There are gender wars, and then there are casualties. It wasn’t until 2011 that the behemoth toymaker LEGO acknowledged girls’ desire to build with bricks, even though the company had long before made a seemingly effortless pivot to co-branding, video games, and major motion pictures. So it’s little wonder that girls face all-too-real obstacles when […]Read more
Crowdsourcing can build virtual community, engage the public, and build large knowledge databases about science and culture. But what does it take, and how fast can you grow?
For some insight, we look at a crowdsourced history site: Historypin is an appealing database of historical photos, with dates, locations, captions, and other metadata. It’s called History “pin” because the photos are pinned on a map. (See recent article about Changes over time, in photos and maps.) Some locations have photos from multiple dates, showing how a place has changed over time, or cross-referenced with Google Maps StreetView. Currently, Historypin has 308k items, from 51k users, and 1.4k institutions. This is a graph of pins over the last three years: (more…)
What is fan fiction?
June 5th, 2013 by IDEA
Who owns art and culture? Does it belong to the artist? The legal property owner? Or the society that loves and appreciates it? Traditionally, old art is considered public, and new art is copyrighted. Anyone can write a new twist on Romeo and Juliet, or mashup the Mona Lisa with a mustache. But what if Harry Potter opened a lemonade stand? Or Luke Skywalker had a twin bother? (more…)
Sciences and history can nicely meet at historical sites. It engages the history-minded in science, and the science-minded in history. Two examples were recently discussed by Chris Shires, director of interpretation and programs at the Edsel & Eleanor Ford House. (more…)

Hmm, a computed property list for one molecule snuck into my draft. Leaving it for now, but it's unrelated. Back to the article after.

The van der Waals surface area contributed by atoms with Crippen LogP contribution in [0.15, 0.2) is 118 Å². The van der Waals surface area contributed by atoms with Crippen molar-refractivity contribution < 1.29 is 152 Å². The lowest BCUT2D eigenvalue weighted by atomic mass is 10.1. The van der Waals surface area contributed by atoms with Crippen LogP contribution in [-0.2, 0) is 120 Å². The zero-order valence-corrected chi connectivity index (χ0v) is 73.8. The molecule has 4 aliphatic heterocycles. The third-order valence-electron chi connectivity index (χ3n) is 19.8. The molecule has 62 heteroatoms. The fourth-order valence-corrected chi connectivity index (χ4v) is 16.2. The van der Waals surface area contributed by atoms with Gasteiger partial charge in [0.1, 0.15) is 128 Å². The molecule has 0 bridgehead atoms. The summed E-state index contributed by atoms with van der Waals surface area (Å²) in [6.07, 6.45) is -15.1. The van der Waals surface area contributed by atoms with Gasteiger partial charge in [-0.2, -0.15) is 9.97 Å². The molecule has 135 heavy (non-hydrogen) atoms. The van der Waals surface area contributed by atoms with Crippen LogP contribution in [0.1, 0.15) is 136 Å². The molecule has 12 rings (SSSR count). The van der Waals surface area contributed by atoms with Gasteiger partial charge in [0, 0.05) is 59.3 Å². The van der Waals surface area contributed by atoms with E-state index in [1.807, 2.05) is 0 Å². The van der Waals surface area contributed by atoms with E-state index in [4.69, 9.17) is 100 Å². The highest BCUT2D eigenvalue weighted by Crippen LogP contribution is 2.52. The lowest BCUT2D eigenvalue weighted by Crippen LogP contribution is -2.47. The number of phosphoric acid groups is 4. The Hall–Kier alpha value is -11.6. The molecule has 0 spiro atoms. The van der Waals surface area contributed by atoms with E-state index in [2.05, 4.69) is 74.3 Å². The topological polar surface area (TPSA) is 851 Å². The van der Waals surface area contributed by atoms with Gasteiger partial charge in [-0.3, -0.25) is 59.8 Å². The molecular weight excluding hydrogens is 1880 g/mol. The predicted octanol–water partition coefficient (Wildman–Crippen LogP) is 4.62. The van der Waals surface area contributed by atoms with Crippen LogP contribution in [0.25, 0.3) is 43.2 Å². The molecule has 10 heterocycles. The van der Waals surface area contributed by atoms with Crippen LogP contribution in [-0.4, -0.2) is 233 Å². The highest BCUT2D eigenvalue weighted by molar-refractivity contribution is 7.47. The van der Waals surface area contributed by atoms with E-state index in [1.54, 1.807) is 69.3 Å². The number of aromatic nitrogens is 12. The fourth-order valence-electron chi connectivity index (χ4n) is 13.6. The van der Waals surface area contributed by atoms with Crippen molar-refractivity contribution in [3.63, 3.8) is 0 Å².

Over 30,000 objects are now available for anyone to savor and study online, for free, in impressive high resolution, in Google’s ‘Art Project.” This is 30x expansion from the thousand objects in the first version launched in February 2011. See our prior article, The virtual vs. the real: Giga-resolution in Google Art Project. The project now has 151 partners in 40 countries; in the U.S., the initial four museums has grown to 29 institutions, including the White House and some university art galleries.
See the site: Google Art Project (more…)
Wikipedia, the free, online encyclopedia that “anyone can edit,” is a useful way to deliver scientific and cultural knowledge to the public. Wikipedia is the 5th most visited web site, with 400–450 million unique visitors per month.
It’s not “merely a larger audience, but a different audience,” says Sara Snyder, webmaster for the Smithsonian Institution’s Archives of American Art, who has recently started to use Wikipedia more. She says, “Our main website is geared towards an academic-minded or university-level student, researcher, curator, or professional art historian. Yet we have information and collections that may inform or appeal to a broader set of folks, such as younger students and art enthusiasts. Wikipedia is a platform for trying to start serving those researchers too, without overhauling the current way we do business or our existing website.” (more…)
There is no better way to reach underserved audiences than to drive directly to them. Mobile museums, in converted RVs or semi-trailers, are delivering history, science and art experiences. Here are two great examples.
Reaching rural audiences for $10.71 per visitor, the “Van of Enchantment” brings cultural history to schools and public events in New Mexico — at no cost to visitors. New Mexico’s rich history traces back at least 11,000 years, and includes a flourishing Pueblo community in the 13th century, Spanish conquistadors and colonists in the 16th century, and railroads in the late 19th century. (more…)
Bridging the digital divide requires flexibility. In a village meeting, adults get the weekly news and discuss the pressing issues of the day – a far cry from the technology parks and campuses that are driving the Indian technology boom. Problem Should we take the practices of our technological culture into emerging technological cultures? Solution
Bridging the information gap one step at a time. Problem Increasing access to information for hard-to-reach populations is critical to enabling them to overcome obstacles to education and development. Solution Although the distribution and implementation of information technology is a complex effort happening on many fronts, there are many success stories from which individuals and